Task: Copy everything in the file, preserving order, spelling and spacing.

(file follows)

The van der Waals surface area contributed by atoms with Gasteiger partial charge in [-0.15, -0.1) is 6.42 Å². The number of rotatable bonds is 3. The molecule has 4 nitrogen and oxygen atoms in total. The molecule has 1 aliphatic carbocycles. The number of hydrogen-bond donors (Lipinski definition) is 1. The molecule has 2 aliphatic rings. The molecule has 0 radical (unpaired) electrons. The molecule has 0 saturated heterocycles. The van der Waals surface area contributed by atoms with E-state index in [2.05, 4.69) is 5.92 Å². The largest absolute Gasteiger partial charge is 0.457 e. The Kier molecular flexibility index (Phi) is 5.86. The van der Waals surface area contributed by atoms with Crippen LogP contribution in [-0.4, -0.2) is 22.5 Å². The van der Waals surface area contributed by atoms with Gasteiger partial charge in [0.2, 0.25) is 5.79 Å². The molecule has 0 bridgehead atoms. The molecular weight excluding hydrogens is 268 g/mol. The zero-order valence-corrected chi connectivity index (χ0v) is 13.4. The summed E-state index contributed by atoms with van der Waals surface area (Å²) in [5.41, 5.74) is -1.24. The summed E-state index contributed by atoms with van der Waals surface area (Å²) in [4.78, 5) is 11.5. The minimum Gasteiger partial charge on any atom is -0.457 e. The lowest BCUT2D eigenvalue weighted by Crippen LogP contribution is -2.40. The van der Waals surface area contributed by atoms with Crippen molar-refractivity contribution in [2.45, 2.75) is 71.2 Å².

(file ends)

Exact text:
The van der Waals surface area contributed by atoms with Gasteiger partial charge in [-0.15, -0.1) is 6.42 Å². The number of rotatable bonds is 3. The molecule has 4 nitrogen and oxygen atoms in total. The molecule has 1 aliphatic carbocycles. The number of hydrogen-bond donors (Lipinski definition) is 1. The molecule has 2 aliphatic rings. The molecule has 0 radical (unpaired) electrons. The molecule has 0 saturated heterocycles. The van der Waals surface area contributed by atoms with E-state index in [2.05, 4.69) is 5.92 Å². The largest absolute Gasteiger partial charge is 0.457 e. The Kier molecular flexibility index (Phi) is 5.86. The van der Waals surface area contributed by atoms with Crippen LogP contribution in [-0.4, -0.2) is 22.5 Å². The van der Waals surface area contributed by atoms with Gasteiger partial charge in [0.2, 0.25) is 5.79 Å². The molecule has 0 bridgehead atoms. The molecular weight excluding hydrogens is 268 g/mol. The zero-order valence-corrected chi connectivity index (χ0v) is 13.4. The summed E-state index contributed by atoms with van der Waals surface area (Å²) in [5.41, 5.74) is -1.24. The summed E-state index contributed by atoms with van der Waals surface area (Å²) in [4.78, 5) is 11.5. The minimum Gasteiger partial charge on any atom is -0.457 e. The lowest BCUT2D eigenvalue weighted by Crippen LogP contribution is -2.40. The van der Waals surface area contributed by atoms with Crippen molar-refractivity contribution in [2.45, 2.75) is 71.2 Å².